The bike style most suitable for your use is a reasonable drop bar bike.
Some time ago, the only reasonable drop bar bikes one could find were cyclocross and touring bikes. If you made the mistake of purchasing a "road" bike thinking you ride on roads and thus a "road" bike is optimal, you'll find the frame is reduced to such light weight that it won't withstand anything more than 70 kg rider, or any road other than a perfectly smooth road. Furthermore, the "road" bike would have tire clearance for approximately 25mm tires which are arguably too thin, and the riding position would make it clear it is only useful for racing.
However, today a lot of reasonable drop bar bikes have appeared under the category of gravel bikes.
My advice is to compare many bikes from all of these categories (gravel, touring, cyclocross) and pick a choice most suitable for you. Pay especial attention to the ability to attach accessories and the riding position. You'll probably need fenders (unless you never ride on wet roads), pannier rack (unless you never carry any cargo), kickstand (for commuting), light (preferably hub dynamo powered; unless you never ride in the dark), bell, reflectors and lock (for commuting). You might also prefer to use a cyclocomputer. Some of these can be added to any bike, but for example a bike could lack fender and pannier rack mounts and some bikes are hard to fit a kickstand to.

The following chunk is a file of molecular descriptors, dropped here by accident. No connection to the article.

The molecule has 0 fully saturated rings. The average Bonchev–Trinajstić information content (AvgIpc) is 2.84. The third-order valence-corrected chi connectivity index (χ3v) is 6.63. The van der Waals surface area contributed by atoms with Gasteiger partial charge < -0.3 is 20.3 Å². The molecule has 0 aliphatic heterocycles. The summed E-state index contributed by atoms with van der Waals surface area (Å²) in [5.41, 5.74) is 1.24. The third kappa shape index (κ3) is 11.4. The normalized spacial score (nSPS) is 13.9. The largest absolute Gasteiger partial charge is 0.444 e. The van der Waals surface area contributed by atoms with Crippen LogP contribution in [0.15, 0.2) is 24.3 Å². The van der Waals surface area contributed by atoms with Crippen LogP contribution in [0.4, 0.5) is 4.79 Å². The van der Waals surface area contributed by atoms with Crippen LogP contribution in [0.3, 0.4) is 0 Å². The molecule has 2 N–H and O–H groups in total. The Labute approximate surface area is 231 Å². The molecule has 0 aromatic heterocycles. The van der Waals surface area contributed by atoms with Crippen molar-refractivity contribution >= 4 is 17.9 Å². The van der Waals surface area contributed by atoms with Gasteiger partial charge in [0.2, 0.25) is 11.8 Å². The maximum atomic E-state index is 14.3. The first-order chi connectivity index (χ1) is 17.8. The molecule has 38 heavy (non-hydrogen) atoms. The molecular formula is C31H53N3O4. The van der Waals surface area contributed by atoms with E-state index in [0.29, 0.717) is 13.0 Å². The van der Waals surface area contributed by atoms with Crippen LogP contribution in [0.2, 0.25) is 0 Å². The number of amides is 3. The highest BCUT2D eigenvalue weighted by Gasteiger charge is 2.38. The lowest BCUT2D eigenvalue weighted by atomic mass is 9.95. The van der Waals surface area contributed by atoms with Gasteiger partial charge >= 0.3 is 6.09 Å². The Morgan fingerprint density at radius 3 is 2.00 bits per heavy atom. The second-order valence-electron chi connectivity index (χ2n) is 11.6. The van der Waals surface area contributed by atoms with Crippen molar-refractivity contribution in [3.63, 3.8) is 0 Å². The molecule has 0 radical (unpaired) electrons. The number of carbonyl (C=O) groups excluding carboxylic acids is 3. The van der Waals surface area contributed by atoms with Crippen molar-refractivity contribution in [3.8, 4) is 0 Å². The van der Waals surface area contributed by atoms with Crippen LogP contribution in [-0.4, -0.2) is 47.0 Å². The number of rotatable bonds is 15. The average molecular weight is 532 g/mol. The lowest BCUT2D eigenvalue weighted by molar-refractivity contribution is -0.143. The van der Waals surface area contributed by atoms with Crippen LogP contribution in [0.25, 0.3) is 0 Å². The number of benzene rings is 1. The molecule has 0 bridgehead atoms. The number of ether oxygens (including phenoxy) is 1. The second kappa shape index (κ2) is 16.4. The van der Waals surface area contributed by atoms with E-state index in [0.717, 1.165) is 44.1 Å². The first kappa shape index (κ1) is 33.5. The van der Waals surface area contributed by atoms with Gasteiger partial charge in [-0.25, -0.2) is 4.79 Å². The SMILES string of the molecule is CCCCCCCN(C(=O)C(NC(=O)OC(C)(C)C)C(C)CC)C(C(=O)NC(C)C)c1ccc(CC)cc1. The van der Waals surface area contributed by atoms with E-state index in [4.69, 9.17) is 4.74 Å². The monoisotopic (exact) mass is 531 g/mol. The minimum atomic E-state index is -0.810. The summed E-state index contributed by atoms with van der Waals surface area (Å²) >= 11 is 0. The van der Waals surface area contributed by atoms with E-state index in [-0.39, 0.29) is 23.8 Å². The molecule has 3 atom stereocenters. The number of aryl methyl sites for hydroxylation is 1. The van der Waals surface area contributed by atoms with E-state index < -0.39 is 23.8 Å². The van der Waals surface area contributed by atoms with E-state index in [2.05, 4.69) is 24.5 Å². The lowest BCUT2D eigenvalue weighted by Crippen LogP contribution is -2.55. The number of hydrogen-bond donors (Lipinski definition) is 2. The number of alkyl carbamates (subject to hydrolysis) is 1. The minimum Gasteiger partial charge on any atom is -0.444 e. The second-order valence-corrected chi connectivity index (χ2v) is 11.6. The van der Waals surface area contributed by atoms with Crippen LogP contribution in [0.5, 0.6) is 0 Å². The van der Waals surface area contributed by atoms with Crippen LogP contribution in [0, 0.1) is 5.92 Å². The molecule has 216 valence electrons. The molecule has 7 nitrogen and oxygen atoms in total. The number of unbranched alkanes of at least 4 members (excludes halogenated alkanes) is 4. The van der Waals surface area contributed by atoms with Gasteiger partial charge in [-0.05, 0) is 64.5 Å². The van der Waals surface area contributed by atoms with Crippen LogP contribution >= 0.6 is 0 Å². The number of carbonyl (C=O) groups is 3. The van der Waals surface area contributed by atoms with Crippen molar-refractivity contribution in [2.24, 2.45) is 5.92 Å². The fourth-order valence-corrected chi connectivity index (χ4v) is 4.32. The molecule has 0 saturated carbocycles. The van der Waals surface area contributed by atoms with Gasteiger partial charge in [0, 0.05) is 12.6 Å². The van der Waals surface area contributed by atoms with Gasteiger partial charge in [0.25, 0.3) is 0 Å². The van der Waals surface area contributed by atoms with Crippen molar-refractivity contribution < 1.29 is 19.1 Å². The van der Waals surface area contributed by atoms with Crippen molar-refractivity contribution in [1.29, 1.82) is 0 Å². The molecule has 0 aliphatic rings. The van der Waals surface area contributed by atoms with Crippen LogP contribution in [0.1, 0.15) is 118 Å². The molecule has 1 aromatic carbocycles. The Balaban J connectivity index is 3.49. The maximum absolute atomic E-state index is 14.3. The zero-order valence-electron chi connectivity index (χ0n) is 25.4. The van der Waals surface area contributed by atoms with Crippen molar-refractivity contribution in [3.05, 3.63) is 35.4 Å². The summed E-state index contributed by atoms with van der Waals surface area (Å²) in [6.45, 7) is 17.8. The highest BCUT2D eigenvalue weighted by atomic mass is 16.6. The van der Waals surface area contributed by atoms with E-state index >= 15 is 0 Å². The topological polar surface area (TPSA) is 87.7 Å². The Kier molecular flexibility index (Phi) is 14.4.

As reasonable drop bar bikes don't have suspension but rather rely on the inherent suspension on the rider's arms and legs, sometimes you might hit a bump unprepared. Thus the frame and fork should be robust enough to take that bump. I would prefer frame and fork built from butted chromium molybdenum steel. Carbon fiber? Forget it! If you for example crash on a bike with carbon fiber frame or fork, the crash could damage the carbon fiber in an invisible way, and then the carbon fiber could fail "just riding along". Note that even aluminum is somewhat questionable material, because it has a finite fatigue life and is thus prone to cracking. Steel has an infinite fatigue life.
If you might ride in the rain, you might find disc brakes better than rim brakes. Fortunately, today most reasonable drop bar bikes are sold with disc brakes.
Then there's the question of what tires to use. If the main riding is commuting or other riding on regular roads, put 32mm Continental Grand Prix 5000 (or similar), but if the main riding is on fire roads and the commuting is only occasional, you might prefer wider tires. Which tires would be optimal then I don't know. You can at least find rolling resistance data from https://www.bicyclerollingresistance.com/ but I don't think you find a decent low rolling resistance tire wider than 32mm.